What a wonderful thing when brothers live together in unity. And yet, how often do we not? Oh, we can laugh about sibling rivalry. Lots of folks had fun this past weekend with the Super Bowl and the family rivalry of having the opposing head coaches be actual brothers. I’m sure there has been, and probably will continue to be, a little tension in the Harbaugh family.
And of course, it’s nothing new. The first recorded sin, other than of course The First sin, was the crime of one brother murdering his brother in a jealous rage. Sibling rivalry taken to he extreme.
Down through the years, the pattern repeats. Jacob and Esau. Joseph and his brothers. Jealousy, sibling rivalry, call it what you will, so often brothers (and sisters) don’t live together in unity.
Sadly, it’s no different in the family of God. It should be. But it’s not. We are told that we are one in Christ, united in Him, and that we ought to be eager to maintain that unity. (Ephesians 4:3). Oneness in Christ is a major theme, unity in diversity, seeking the good of one another, bearing one another’s burdens, on and on.
And yet, so often we see within the family of God the whining and bickering of baby brothers and sisters. Why is this so hard? Is it just selfishness and immaturity? Is it a case of too many unconverted church members? Is it just that my expectations are too high?
Again, it’s not like this is anything new. There was rivalry and squabbling among the twelve while Jesus still walked the earth. Paul often had to step in and referee church fights (as did countless other church leaders, no doubt). But why is this? And, then, why is it such a big deal?
Well, how about this for a reason to be a big deal. In His great priestly prayer in John 17, Jesus prayed this: "I do not ask for these only, but also for those who will believe in me through their word, that they may all be one, just as you, Father, are in me, and I in you, that they also may be in us, so that the world may believe that you have sent me.” (John 17:20-21)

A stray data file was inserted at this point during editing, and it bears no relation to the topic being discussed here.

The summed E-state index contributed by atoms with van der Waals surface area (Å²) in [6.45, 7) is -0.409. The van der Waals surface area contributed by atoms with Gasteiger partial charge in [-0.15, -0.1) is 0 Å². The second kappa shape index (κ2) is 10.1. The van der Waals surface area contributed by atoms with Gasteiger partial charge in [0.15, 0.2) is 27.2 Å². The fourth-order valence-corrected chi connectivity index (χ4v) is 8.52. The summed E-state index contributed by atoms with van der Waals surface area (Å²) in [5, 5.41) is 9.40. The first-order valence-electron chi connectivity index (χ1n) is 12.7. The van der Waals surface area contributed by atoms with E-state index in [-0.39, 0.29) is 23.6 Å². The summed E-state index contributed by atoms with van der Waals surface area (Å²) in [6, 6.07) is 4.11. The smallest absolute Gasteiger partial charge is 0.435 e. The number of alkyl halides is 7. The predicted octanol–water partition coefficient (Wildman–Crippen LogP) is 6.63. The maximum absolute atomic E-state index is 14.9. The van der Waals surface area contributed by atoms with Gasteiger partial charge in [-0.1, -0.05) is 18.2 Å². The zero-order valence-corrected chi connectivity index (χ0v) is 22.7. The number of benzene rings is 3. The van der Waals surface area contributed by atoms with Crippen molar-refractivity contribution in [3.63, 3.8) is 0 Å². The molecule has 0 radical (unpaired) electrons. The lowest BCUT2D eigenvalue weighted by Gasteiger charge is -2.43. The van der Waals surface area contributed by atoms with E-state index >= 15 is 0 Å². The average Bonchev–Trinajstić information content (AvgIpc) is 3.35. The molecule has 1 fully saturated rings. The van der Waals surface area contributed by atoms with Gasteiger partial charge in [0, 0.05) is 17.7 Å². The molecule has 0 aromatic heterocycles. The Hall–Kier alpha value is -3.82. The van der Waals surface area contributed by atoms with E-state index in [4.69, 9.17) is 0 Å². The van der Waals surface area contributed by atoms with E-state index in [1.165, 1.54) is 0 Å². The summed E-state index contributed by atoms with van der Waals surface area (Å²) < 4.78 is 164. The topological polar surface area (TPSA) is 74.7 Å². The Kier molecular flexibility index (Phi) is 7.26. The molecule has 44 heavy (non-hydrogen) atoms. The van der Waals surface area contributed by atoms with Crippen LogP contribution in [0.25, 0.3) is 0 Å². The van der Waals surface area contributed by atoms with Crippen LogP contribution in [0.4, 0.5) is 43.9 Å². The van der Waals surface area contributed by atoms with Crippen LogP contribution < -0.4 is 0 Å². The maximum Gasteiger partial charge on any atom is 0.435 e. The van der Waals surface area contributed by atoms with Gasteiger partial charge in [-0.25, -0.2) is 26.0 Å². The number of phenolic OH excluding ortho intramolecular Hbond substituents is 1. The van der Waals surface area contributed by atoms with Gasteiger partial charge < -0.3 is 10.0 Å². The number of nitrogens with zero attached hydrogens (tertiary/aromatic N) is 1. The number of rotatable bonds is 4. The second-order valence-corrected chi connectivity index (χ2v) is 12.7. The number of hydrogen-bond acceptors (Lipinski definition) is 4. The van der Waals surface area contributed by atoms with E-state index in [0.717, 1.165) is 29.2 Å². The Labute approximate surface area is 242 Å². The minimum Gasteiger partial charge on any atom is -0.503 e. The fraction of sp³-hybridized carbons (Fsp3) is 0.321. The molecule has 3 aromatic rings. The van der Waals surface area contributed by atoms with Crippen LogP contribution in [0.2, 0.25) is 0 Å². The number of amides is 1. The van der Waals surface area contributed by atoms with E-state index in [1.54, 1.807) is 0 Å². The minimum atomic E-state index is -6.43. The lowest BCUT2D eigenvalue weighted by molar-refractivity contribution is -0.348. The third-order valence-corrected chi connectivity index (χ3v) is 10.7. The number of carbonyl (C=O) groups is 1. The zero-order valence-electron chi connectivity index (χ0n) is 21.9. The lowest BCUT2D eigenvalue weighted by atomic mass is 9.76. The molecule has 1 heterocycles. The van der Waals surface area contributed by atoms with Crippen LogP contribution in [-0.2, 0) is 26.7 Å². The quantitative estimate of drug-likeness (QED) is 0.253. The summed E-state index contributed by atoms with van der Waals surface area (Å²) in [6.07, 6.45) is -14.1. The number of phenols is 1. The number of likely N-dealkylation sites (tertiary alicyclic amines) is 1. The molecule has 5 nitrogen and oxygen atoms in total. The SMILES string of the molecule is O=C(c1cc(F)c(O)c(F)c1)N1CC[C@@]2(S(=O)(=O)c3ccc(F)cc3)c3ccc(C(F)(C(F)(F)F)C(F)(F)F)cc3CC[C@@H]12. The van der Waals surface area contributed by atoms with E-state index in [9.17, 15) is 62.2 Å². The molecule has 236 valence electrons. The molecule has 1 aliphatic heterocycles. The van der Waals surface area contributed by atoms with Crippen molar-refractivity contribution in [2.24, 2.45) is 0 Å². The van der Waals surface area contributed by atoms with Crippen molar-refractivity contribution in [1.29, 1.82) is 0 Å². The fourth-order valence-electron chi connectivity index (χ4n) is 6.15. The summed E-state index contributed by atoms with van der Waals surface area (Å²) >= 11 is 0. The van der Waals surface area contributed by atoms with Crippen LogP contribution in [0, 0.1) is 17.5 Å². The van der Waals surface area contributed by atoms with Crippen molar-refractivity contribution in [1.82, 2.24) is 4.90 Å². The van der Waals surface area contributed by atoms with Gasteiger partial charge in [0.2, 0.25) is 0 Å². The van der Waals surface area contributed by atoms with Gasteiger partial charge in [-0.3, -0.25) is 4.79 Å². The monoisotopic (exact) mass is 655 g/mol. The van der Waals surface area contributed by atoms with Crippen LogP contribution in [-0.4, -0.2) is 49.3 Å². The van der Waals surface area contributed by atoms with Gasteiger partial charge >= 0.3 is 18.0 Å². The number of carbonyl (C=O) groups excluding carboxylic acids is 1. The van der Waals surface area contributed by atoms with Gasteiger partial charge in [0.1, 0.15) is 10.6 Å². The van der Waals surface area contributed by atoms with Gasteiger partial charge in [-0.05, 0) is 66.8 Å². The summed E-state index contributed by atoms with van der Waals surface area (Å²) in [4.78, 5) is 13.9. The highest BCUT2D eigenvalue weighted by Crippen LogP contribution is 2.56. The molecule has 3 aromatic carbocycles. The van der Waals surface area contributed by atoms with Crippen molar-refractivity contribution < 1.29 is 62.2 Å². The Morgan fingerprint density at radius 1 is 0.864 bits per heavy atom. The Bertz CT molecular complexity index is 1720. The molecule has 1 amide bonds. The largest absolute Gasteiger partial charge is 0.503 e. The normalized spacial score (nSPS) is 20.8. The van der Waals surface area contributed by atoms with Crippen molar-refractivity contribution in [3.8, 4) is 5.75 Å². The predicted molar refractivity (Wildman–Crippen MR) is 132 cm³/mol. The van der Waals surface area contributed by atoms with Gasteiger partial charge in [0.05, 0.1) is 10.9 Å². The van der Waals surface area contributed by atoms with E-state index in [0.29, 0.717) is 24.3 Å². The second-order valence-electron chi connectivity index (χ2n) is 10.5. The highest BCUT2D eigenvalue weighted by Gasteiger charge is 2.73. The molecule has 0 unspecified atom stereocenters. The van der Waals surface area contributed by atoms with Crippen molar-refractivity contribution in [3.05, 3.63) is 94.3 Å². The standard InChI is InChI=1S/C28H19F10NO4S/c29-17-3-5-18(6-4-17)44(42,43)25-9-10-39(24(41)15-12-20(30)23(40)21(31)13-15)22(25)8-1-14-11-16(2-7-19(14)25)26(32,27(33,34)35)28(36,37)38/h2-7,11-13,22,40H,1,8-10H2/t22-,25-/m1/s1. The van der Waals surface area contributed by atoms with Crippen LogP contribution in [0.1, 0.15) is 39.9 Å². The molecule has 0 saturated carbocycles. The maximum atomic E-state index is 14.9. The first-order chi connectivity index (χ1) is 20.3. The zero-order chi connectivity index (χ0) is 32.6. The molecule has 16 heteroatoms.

Jesus prays that we would be one, so that the world would believe. Our testimony is affected by our oneness, or lack thereof. The poor Harbaugh brothers had their sibling rivalry broadcast on national television. While our squabbles with our brothers and sisters may not reach that scale, trust me that the effect can be nearly as far reaching.
How many local coffee shops are passing gossip that started with one supposedly Christian brother/sister talking about another brother/sister? And how many non-believers here that gossip, hear how we treat one another, and are lead to doubt the reality of our entire testimony about God? If it’s true that we are known by our love (John 13:35), then it’s true that we can also be known by our lack of it. It’s true in our relationships with our Christian brothers and sisters of all kinds, and especially true if our brother/sister happens to be our spouse (how sad to see so many Christian marriages falling apart because of this same selfish and unloving attitude).
I don’t know anything about the Harbaugh brothers. I’m sure they love each other and that much of the “rivalry” stuff out there just comes from the media playing up a fun angle for the Super Bowl. But the truth is, folks are like that in most situations. They see something, and whether it reveals a true underlying issue or not, the perception is going to go far in forming opinions. If we seem to not like each other, if we speak ill of one another, if we gossip and tear one another down, then I don’t think too many folks are going to believe we truly love one another and seek each other’s best, and bear one another’s burdens. How very sad.
Truly, how good and pleasant it is when brothers dwell in unity. May our desire always be to see that unity maintained so that the world will believe. And may we put our effort daily into seeing that desire become reality, always ready to follow Paul’s command to “Do nothing from rivalry or conceit, but in humility count others more significant than yourselves.” (Philippians 2:3)